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INFOGRAPHIC: SA car sales slump in February

2016-03-02 08:58

HILUX TO THE RESCUE: Vehicle exports are expected to increase from March/April 2016 due to the anticipated contribution by the locally-built Toyota Hilux. Image: Wheels24/Sean Parker

Cape Town - New vehicle sales in February continued the decline started in January 2016, reports the National Association of Automobile Manufacturers of SA (Naamsa).

Total industry sales declined 8.1%, year-on-year, with 48 148 new vehicles sold. Year-to-date, the market has receded by 7.6%.

Drop in car, bakkie sales

Passenger car sales fell 6.1% (32 825 cars) while Light Commercial Vehicles (LCVs) tumbled 13.1% with only 13 161 new vehicles sold in this segment.

Combined sales for the remainder of the commercial vehicle segment were down 5.8% and also reflected a weaker market, although sales of extra-heavy commercial vehicles and buses saw slight year-on-year growth.

Vehicle finance specialists Wesbank reports that sales through the dealer channel continued to wane, dropping 9.5%, year-on-year. As in January, the rental market grew and February saw year-on-year growth of 34% in this channel.

Drop in SA car sales: outlook for 2016 is 'uninspiring'

Rudolf Mahoney, Wesbank head of brand and communications, said: "February’s decline in the market is not unexpected, and we expect that this will continue to be the trend for the remainder of 2016. 

 “Once again, strong sales in the rental market helped mitigate the overall effect of the decline, and this is likely due to rental companies re-fleeting ahead of the March price increases.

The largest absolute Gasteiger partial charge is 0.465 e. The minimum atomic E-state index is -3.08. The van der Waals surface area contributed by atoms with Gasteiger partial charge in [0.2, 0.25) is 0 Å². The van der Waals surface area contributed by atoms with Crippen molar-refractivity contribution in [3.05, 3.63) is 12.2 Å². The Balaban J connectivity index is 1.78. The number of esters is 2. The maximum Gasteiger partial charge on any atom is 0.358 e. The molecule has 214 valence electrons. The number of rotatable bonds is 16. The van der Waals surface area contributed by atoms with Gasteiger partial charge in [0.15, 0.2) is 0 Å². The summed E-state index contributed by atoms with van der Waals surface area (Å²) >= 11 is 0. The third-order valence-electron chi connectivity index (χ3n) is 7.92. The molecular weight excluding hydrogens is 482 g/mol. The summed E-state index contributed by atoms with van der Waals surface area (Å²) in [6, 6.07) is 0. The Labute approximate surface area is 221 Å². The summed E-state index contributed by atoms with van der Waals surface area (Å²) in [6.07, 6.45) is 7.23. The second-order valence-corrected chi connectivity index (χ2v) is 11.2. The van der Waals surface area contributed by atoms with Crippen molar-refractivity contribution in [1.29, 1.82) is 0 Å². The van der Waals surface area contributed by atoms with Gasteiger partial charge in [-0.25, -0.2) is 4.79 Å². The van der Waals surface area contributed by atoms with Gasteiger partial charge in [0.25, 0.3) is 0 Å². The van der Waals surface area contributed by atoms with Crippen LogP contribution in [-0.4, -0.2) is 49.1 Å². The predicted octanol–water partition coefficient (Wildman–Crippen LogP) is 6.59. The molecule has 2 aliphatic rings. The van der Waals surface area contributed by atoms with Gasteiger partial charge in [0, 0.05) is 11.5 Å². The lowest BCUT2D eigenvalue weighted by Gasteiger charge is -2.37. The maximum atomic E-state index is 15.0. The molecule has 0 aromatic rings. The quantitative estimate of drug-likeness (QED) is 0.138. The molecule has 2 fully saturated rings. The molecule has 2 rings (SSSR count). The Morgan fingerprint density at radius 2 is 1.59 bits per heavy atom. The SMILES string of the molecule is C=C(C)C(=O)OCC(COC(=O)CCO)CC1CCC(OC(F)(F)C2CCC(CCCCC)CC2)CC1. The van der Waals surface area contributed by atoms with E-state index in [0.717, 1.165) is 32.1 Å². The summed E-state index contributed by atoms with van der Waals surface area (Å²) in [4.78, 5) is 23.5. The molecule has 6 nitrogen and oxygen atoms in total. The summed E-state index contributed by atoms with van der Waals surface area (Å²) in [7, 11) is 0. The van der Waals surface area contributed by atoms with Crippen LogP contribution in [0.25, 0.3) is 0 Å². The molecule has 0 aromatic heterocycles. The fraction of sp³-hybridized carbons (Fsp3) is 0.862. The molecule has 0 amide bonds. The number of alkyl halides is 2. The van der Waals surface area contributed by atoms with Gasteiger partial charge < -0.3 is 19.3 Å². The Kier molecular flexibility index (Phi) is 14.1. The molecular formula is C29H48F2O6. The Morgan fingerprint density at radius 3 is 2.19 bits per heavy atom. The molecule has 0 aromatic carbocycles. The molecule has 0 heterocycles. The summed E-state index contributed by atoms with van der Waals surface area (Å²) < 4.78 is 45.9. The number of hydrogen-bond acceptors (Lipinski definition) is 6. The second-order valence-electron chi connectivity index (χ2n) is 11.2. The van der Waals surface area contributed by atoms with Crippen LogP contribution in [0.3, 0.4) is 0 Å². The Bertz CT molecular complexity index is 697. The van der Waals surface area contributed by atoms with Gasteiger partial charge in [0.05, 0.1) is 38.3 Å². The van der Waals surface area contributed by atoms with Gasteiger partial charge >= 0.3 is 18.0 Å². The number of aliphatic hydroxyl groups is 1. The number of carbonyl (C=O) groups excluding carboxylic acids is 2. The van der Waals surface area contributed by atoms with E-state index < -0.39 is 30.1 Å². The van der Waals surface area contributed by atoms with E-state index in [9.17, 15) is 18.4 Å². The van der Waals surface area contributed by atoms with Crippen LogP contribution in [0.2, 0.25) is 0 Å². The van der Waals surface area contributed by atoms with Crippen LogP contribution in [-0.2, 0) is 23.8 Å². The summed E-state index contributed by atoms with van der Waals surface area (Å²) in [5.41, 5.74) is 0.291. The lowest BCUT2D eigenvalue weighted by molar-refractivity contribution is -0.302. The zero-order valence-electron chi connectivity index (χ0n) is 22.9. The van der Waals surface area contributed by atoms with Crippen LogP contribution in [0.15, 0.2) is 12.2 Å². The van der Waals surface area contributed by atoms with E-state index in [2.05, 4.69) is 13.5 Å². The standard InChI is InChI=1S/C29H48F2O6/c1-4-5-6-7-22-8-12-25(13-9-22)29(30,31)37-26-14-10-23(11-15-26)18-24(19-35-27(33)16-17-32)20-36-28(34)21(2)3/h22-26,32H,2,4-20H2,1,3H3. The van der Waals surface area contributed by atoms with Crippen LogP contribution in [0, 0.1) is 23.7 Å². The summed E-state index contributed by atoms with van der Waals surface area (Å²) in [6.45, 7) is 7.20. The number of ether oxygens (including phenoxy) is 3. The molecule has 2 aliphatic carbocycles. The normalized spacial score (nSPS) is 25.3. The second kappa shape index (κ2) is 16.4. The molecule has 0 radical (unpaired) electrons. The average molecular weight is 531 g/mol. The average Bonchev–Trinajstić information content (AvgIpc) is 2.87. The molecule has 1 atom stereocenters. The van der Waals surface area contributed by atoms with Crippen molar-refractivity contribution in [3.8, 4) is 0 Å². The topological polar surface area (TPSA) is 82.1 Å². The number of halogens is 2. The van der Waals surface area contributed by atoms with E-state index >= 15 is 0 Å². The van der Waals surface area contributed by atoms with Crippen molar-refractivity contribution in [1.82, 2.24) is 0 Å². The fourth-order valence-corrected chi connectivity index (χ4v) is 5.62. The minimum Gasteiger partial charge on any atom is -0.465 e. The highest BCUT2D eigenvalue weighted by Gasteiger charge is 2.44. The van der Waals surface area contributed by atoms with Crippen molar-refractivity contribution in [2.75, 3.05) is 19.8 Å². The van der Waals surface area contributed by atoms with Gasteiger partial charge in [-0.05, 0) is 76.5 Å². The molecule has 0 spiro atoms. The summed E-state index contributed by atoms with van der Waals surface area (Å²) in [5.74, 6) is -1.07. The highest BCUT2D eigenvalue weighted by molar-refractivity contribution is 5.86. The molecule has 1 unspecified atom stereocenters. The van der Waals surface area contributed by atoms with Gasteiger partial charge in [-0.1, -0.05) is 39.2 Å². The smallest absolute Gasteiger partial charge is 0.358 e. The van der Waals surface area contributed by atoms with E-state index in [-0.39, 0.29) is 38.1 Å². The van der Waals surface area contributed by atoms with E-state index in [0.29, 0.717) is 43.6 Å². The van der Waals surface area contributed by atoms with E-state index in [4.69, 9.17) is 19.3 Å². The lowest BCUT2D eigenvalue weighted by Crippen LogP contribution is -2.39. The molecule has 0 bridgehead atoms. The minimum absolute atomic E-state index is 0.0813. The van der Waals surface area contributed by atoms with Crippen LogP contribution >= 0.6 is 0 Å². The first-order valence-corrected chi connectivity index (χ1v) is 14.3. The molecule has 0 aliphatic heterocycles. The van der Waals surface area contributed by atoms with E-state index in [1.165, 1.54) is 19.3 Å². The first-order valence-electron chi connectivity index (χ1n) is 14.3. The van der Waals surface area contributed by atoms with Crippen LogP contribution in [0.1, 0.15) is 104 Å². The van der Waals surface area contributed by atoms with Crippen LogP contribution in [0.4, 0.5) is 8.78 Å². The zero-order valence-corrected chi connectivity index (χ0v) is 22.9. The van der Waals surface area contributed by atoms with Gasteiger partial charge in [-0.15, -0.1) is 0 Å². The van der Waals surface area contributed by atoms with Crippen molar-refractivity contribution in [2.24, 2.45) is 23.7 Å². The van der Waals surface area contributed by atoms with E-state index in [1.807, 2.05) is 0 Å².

"This growth comes off 2015’s low base, which saw rental sales decline 18% for the year."

Top 3 selling vehicles

What about vehicle exports?

Industry new vehicle exports during February 2016 had registered a small decline compared to the corresponding month last year. Increases in new vehicle exports are expected to materialise from March/April 2016 on the back of the anticipated contribution by Hilux light commercials with the resumption of export sales with effect from March, 2016 into Africa and from mid-2016 to Europe, reports Naamsa.

Naamsa said: "Domestically, given the difficult economic environment and low GDP growth prospects, the reality of well above inflation new vehicle price increases and expectations of further interest rate hikes – the outlook for 2016 in terms of domestic new vehicle sales remained constrained. 

"At this stage, the consumer demand sensitive new car market was anticipated to decline by around 9% in volume terms to about 375 000 units in 2016 down from the 412 826 new cars sold in 2015.  New commercial vehicle sales were expected to perform slightly better with a decline of around 5% in volume terms." 

Used car market rising

While new vehicle sales struggled consumers continued to flock to the used car market. WesBank’s data shows growth of 11.8% in finance applications for pre-owned vehicles.

By contrast, growth in applications for new cars was relatively flat at 0.46%.

The decline in demand for new vehicles has been fuelled by a number of factors, including January’s more aggressive interest rate hike of 50bps, new car price inflation that continues to outperform CPI, and low levels of consumer and business confidence, reports Wesbank.

These and other macroeconomic factors are putting consumer budgets under increasing pressure.

Mahoney said: "January and February’s sales figures set a clear tone for this year’s new vehicle market.

"This is the start of a shift in buying patterns and we anticipate that consumers will start to buy down in the new vehicle market, or exit it altogether and opt to look for better value in the used car market."

Any advice for car buyers?

WesBank advises prospective car buyers to budget carefully and plan for all mobility costs. With interest rates and new car prices on the rise, and set for increase throughout the year, monthly repayments will be higher than usual. This is likely to have an effect on insurance premiums.

Fuel prices will rise to accommodate an increased fuel levy, thus negating some of the recent price decreases. Oil prices are unlikely to decline further, so any depreciation of the Rand is bound to result in fuel price increases.



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